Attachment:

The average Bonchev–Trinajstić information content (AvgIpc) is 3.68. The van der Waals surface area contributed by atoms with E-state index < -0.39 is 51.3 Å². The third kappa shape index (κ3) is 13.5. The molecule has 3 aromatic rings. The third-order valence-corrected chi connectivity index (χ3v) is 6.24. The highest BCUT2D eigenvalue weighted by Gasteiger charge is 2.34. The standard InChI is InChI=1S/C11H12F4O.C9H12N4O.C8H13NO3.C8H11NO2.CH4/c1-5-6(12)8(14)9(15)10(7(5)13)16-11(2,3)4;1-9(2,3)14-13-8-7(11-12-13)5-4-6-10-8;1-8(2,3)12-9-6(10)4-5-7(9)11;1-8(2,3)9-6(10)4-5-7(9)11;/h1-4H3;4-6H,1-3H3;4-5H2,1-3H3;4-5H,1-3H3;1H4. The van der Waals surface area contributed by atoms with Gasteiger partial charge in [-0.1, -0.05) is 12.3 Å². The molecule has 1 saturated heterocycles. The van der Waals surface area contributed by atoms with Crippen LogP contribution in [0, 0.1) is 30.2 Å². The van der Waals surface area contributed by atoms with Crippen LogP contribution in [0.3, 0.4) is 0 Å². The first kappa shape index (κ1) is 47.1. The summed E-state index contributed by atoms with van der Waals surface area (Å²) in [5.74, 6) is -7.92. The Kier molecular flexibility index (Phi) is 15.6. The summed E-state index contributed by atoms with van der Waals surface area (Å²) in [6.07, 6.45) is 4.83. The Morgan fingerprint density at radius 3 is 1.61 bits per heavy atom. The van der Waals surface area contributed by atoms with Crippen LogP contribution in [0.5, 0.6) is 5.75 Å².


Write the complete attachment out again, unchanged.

The average Bonchev–Trinajstić information content (AvgIpc) is 3.68. The van der Waals surface area contributed by atoms with E-state index < -0.39 is 51.3 Å². The third kappa shape index (κ3) is 13.5. The molecule has 3 aromatic rings. The third-order valence-corrected chi connectivity index (χ3v) is 6.24. The highest BCUT2D eigenvalue weighted by Gasteiger charge is 2.34. The standard InChI is InChI=1S/C11H12F4O.C9H12N4O.C8H13NO3.C8H11NO2.CH4/c1-5-6(12)8(14)9(15)10(7(5)13)16-11(2,3)4;1-9(2,3)14-13-8-7(11-12-13)5-4-6-10-8;1-8(2,3)12-9-6(10)4-5-7(9)11;1-8(2,3)9-6(10)4-5-7(9)11;/h1-4H3;4-6H,1-3H3;4-5H2,1-3H3;4-5H,1-3H3;1H4. The van der Waals surface area contributed by atoms with Gasteiger partial charge in [-0.1, -0.05) is 12.3 Å². The molecule has 1 saturated heterocycles. The van der Waals surface area contributed by atoms with Crippen LogP contribution in [0, 0.1) is 30.2 Å². The van der Waals surface area contributed by atoms with Crippen LogP contribution in [0.3, 0.4) is 0 Å². The first kappa shape index (κ1) is 47.1. The summed E-state index contributed by atoms with van der Waals surface area (Å²) in [5.74, 6) is -7.92. The Kier molecular flexibility index (Phi) is 15.6. The summed E-state index contributed by atoms with van der Waals surface area (Å²) in [6.07, 6.45) is 4.83. The Morgan fingerprint density at radius 3 is 1.61 bits per heavy atom. The van der Waals surface area contributed by atoms with Crippen LogP contribution in [0.5, 0.6) is 5.75 Å².